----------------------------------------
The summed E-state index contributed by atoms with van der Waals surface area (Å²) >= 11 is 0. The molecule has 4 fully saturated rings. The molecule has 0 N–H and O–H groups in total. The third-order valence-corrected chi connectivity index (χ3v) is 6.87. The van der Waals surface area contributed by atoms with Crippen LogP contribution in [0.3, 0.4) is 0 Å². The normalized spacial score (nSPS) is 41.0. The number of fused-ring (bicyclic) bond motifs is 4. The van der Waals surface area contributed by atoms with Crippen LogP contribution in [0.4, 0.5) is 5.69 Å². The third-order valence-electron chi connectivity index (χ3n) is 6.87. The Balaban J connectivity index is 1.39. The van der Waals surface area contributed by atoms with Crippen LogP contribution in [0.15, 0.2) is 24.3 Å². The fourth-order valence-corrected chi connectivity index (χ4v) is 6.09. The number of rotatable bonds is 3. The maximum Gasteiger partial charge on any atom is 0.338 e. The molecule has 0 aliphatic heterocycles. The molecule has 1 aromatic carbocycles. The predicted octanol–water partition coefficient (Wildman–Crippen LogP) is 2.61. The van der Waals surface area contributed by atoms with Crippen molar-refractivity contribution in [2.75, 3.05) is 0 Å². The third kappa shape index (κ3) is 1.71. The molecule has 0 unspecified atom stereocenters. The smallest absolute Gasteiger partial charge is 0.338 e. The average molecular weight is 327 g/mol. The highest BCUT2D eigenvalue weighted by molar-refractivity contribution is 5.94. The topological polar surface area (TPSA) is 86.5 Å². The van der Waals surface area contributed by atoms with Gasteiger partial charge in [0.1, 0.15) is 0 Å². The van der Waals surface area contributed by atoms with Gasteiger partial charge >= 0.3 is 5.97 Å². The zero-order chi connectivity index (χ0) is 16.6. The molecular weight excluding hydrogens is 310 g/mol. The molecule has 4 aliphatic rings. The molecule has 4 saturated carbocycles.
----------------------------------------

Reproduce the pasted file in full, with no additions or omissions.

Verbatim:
The summed E-state index contributed by atoms with van der Waals surface area (Å²) >= 11 is 0. The molecule has 4 fully saturated rings. The molecule has 0 N–H and O–H groups in total. The third-order valence-corrected chi connectivity index (χ3v) is 6.87. The van der Waals surface area contributed by atoms with Crippen LogP contribution in [0.3, 0.4) is 0 Å². The normalized spacial score (nSPS) is 41.0. The number of fused-ring (bicyclic) bond motifs is 4. The van der Waals surface area contributed by atoms with Crippen LogP contribution in [0.4, 0.5) is 5.69 Å². The third-order valence-electron chi connectivity index (χ3n) is 6.87. The Balaban J connectivity index is 1.39. The van der Waals surface area contributed by atoms with Crippen LogP contribution in [0.15, 0.2) is 24.3 Å². The fourth-order valence-corrected chi connectivity index (χ4v) is 6.09. The number of rotatable bonds is 3. The maximum Gasteiger partial charge on any atom is 0.338 e. The molecule has 0 aliphatic heterocycles. The molecule has 1 aromatic carbocycles. The predicted octanol–water partition coefficient (Wildman–Crippen LogP) is 2.61. The van der Waals surface area contributed by atoms with Crippen molar-refractivity contribution in [2.75, 3.05) is 0 Å². The third kappa shape index (κ3) is 1.71. The molecule has 0 unspecified atom stereocenters. The smallest absolute Gasteiger partial charge is 0.338 e. The average molecular weight is 327 g/mol. The highest BCUT2D eigenvalue weighted by molar-refractivity contribution is 5.94. The topological polar surface area (TPSA) is 86.5 Å². The van der Waals surface area contributed by atoms with Gasteiger partial charge in [0.1, 0.15) is 0 Å². The van der Waals surface area contributed by atoms with Gasteiger partial charge >= 0.3 is 5.97 Å². The zero-order chi connectivity index (χ0) is 16.6. The molecular weight excluding hydrogens is 310 g/mol. The molecule has 4 aliphatic rings. The molecule has 4 saturated carbocycles.